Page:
Sometimes political leaders simply own media companies, like four-time prime minister Silvio Berlusconi did in Italy. Others resort to bribes or prosecution of the media that stand up to them. Once they have the judicial system under control, any of these routes can be taken with little risk.
A case of media prosecution and ownership can be found in Russia. Authoritarian leaders often target independent and opposition media owners with fraud or tax allegations. The Russian government did this to Vladimir Gusinsky, owner of the independent NTV TV network. He was forced to hand the company over to government-owned energy producer Gazprom if he did not want to spend the rest of his life in prison.
An example of bribery is the allegations against Israel’s Prime Minister Benjamin Netanyahu. In 2018, he was investigated and accused of passing favorable regulations for Israel’s biggest telecom conglomerate in return for positive media coverage. Mr Netanyahu denies the accusations. A decision on prosecution will be made after a hearing in October 2019. In the meantime, his supporters are trying to rush through legislation that provides him with immunity.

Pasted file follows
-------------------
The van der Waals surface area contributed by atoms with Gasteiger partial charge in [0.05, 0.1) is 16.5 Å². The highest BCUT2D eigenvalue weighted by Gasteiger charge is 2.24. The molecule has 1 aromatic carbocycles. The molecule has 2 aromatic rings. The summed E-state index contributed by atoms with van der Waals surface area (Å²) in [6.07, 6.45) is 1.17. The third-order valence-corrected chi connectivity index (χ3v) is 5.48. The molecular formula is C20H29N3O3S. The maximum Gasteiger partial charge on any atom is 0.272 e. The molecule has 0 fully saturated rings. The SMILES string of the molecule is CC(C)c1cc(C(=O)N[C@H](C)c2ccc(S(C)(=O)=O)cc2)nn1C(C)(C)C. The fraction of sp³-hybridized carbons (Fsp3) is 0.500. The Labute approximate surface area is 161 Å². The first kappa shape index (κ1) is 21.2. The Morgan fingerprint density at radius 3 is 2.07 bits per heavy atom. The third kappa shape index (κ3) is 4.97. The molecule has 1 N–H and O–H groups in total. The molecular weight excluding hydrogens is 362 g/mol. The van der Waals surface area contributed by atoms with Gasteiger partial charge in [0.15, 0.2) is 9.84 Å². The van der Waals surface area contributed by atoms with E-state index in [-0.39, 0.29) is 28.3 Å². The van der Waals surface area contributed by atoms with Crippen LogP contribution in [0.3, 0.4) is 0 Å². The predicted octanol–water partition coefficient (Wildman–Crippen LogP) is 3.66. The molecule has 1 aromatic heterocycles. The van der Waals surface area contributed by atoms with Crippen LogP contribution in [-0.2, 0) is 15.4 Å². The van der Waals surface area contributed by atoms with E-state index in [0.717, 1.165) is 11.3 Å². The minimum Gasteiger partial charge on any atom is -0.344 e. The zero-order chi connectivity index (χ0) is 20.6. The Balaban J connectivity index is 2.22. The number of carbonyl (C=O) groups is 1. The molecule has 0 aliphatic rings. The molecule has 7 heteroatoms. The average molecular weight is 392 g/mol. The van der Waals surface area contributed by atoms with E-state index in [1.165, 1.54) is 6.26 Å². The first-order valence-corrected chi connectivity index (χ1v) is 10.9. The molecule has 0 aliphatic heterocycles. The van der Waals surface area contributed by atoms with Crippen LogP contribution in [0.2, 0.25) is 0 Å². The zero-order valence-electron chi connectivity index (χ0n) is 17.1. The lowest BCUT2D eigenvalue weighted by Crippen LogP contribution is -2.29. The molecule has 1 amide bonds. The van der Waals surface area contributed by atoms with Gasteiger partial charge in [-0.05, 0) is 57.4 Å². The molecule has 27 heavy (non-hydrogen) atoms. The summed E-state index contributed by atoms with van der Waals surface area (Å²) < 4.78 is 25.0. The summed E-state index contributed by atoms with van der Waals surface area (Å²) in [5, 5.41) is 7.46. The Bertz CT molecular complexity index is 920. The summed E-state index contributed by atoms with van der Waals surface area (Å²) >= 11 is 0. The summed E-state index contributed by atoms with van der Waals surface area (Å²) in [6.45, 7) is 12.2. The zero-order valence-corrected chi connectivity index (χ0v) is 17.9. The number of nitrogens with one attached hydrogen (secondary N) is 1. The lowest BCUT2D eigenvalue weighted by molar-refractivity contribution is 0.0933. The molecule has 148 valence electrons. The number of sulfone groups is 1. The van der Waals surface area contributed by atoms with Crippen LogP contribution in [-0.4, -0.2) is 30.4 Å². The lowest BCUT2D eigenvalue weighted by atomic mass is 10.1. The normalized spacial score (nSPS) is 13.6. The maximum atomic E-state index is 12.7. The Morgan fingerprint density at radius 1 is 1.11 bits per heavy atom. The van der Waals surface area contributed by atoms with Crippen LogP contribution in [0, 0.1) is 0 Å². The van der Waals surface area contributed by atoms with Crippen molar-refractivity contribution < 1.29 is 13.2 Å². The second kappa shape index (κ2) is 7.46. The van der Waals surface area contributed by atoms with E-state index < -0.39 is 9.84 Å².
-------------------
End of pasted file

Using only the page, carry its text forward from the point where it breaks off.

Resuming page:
UP TO YOU NOW!
We see from these examples that the independence of the judiciary and the legal system, and control of media, are constantly under threat, even where they appear to be protected.
Here is where you come in – join the discussion and share your views and ideas with me. How can we, the crowd, try to safeguard our rights to democratic government before we have to take to the streets as in Hong Kong?
Please help me crowdsource solutions and be a potential collaborator. Your ideas could be included in the book with a name check, or could influence the content in other ways.